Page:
Friday, January 2, 2009

More on Religion in Gaming

I want to write a bit more on the presentation of real religion in RPGs. Somewhere in here is a meta-commentary about shoot-from-the-hip stream of consciousness blogging of the sort Andy Sullivan maintains, as opposed to a compositional blogging style of the type which, frankly, I more prefer. I leave it to interested parties to unwrap that particular package. I want to talk about God.

Or God in gaming, specifically. I do think that SJG's "Yrth" setting, which must surely have begun as the house game but which first saw print in the Man-to-Man rules and then later was expanded into GURPS Fantasy, was the first significant attempt to portray real-world religions in a manner that was consumed by neither parody nor personal agenda. Religion in Yrth was exactly like religion in reality: messy, complicated, prone to human foibles, and based on faith. I think this last is important; if the gods you worship appear in the city square or fight in battle, that religion is not confronted of the basic question of faith which all mortal religions are faced with. An inhabitant of Greyhawk would be an idiot the claim the gods don't exist. A hero in the Dragonlance setting of Krynn may not believe the gods care, but he'll never doubt they live.

Contrast this with Ars Magica and Pendragon which, while less well-known, is very similar to AM in this degree. In these games, there are mechanics for God. His existence is never in doubt, but the game succeeds in treating the subject in a complex and interesting way because -- while you don't have the question of faith which Yrth had -- you do have a real world religion presented in a "straight" manner which is historically accurate to the source material. I have no idea if Greg Stafford is a Christian or not, or any of the many smart people who have worked on Ars Magica over the years. They could be Scientologists for all I know. That's because the games they have created depict Christianity, Islam, and Judaism in an accurate and faithful way, without polemic or agenda.

The World of Darkness -- at least the original one, which remains the only one I at all know -- did not try to present an accurate picture of modern day religion. Syncretism ran amok, so that every religion was depicted as a colorful but essentially meaningless patina over a central inner truth which all religions shared in common but which no book ever seemed to articulate. The awesome influence of the Byronic hero on Vampire: the Masquerade and its descendants meant that there was a kind of glorification of the "villains" in the Catholic story who, while still evil-with-a-little-e, were mostly misunderstood and tragic. It's not hard to see why this was done; gamers are traditionally pretty secular and the audience for World of Darkness was even more so. These were Goth punks who wanted to sneer at organized religion, not treat it seriously. An opportunity for education may have been hidden here, but it's hard to say. I don't know if I could have, for example, gotten some of the Vampire players I knew to treat a Catholic priest as anything other than a figure for derision.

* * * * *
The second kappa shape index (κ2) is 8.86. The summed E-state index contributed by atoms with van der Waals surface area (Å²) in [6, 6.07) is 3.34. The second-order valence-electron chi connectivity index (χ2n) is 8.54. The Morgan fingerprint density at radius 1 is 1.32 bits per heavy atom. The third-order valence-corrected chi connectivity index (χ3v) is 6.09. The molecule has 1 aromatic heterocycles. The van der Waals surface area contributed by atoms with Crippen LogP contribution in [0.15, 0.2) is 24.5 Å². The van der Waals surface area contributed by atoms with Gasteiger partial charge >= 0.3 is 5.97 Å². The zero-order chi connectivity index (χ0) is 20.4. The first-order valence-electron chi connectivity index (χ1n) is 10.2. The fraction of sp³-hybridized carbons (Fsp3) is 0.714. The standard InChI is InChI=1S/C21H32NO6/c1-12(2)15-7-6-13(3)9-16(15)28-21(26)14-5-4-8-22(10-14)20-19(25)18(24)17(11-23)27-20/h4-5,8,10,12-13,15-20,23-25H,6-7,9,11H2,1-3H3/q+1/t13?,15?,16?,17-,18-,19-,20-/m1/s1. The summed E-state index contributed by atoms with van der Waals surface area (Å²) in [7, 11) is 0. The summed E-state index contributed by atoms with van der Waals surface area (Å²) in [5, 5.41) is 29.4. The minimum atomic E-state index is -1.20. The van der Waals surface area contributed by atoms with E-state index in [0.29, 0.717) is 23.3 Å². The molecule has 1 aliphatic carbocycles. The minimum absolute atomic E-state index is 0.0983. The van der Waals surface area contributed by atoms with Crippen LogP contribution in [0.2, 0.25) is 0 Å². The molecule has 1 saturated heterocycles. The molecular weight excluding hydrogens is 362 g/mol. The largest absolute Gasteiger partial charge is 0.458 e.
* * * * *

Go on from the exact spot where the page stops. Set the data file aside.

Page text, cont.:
The best representation of religion in D&D is not, as many will tell you, the Forgotten Realms. While that setting has a myriad of warring gods and story potential galore, religion in the Realms is ultimately more like rooting for your local team than anything which exists in real life. No one asks if these gods exist, they ask who is stronger, who is gonna win the playoffs. Once you pick a team, you're honor bound to stick by that team rain or shine, winning season or losing one. You put a block of cheese on your head in the shape of a moon or seven stars, and cheer your throat raw. It's robust and energetic, but it's not faith.

No, the place to go for an interesting depiction of religion is Eberron, where Baker made the smart decision to put the gods so far off stage that no one knows if they actually exist. There are plenty of big-ass forces which can plop their feet down on Eberron and be seen, but the gods aren't among them. If you believe in a god, that's a leap of faith. And that puts your character at risk. What if you're wrong? And because the alignment of priests, paladins, and worshippers was divorced from the alignment of the faith, the followers of each religion were free to be human again: good, bad, stupid and indifferent.

1 comment:

  1. I have always found the topic of religion in games interesting. I too, tend to prefer that there is some degree of mystery to the gods and their actions. I like them to appear in dreams and visions, but not to appear on battlefields. An individual may believe with absolute certainty that she is a representative of a specific deity, but she may come into conflict with another individual that believes absolutely the same thing about a different deity.

    Not that most people doubt that gods exist. The real question (for people who believe) is *which* gods exist, and what are their natures. I like having conflicting pantheons, for example.

    I also like gods who are fallible, and religious texts that are flawed interpretations of subjective analyses of third-hand stories.

    My best effort along this line is probably in support of a game I started writing years ago, and have never finished: Warlords of NUM.